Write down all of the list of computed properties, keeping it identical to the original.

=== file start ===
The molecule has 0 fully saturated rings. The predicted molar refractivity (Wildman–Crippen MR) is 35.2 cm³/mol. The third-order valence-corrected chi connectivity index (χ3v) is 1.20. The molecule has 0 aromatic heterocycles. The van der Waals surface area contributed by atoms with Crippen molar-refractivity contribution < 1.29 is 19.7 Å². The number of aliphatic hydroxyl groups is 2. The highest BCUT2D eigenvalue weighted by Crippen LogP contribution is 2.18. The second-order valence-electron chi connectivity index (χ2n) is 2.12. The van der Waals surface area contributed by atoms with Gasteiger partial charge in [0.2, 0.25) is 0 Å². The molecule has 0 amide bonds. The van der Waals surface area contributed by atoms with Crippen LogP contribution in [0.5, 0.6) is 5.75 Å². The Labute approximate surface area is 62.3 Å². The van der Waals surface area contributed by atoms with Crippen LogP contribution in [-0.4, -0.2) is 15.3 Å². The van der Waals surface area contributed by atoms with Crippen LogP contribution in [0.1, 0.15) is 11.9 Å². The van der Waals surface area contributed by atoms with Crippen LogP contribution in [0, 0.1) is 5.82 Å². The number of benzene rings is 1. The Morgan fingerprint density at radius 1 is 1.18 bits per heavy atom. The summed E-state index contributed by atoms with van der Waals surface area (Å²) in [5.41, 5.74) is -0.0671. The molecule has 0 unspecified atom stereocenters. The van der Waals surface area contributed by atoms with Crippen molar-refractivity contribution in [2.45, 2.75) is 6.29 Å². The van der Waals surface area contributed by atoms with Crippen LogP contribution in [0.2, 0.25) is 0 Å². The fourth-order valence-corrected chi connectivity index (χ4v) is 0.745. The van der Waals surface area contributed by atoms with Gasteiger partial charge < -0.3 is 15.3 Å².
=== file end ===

The molecule has 0 fully saturated rings. The predicted molar refractivity (Wildman–Crippen MR) is 35.2 cm³/mol. The third-order valence-corrected chi connectivity index (χ3v) is 1.20. The molecule has 0 aromatic heterocycles. The van der Waals surface area contributed by atoms with Crippen molar-refractivity contribution < 1.29 is 19.7 Å². The number of aliphatic hydroxyl groups is 2. The highest BCUT2D eigenvalue weighted by Crippen LogP contribution is 2.18. The second-order valence-electron chi connectivity index (χ2n) is 2.12. The van der Waals surface area contributed by atoms with Gasteiger partial charge in [0.2, 0.25) is 0 Å². The molecule has 0 amide bonds. The van der Waals surface area contributed by atoms with Crippen LogP contribution in [0.5, 0.6) is 5.75 Å². The Labute approximate surface area is 62.3 Å². The van der Waals surface area contributed by atoms with Crippen LogP contribution in [-0.4, -0.2) is 15.3 Å². The van der Waals surface area contributed by atoms with Crippen LogP contribution in [0.1, 0.15) is 11.9 Å². The van der Waals surface area contributed by atoms with Crippen LogP contribution in [0, 0.1) is 5.82 Å². The number of benzene rings is 1. The Morgan fingerprint density at radius 1 is 1.18 bits per heavy atom. The summed E-state index contributed by atoms with van der Waals surface area (Å²) in [5.41, 5.74) is -0.0671. The molecule has 0 unspecified atom stereocenters. The van der Waals surface area contributed by atoms with Crippen molar-refractivity contribution in [2.45, 2.75) is 6.29 Å². The van der Waals surface area contributed by atoms with Crippen LogP contribution in [0.2, 0.25) is 0 Å². The fourth-order valence-corrected chi connectivity index (χ4v) is 0.745. The van der Waals surface area contributed by atoms with Gasteiger partial charge < -0.3 is 15.3 Å².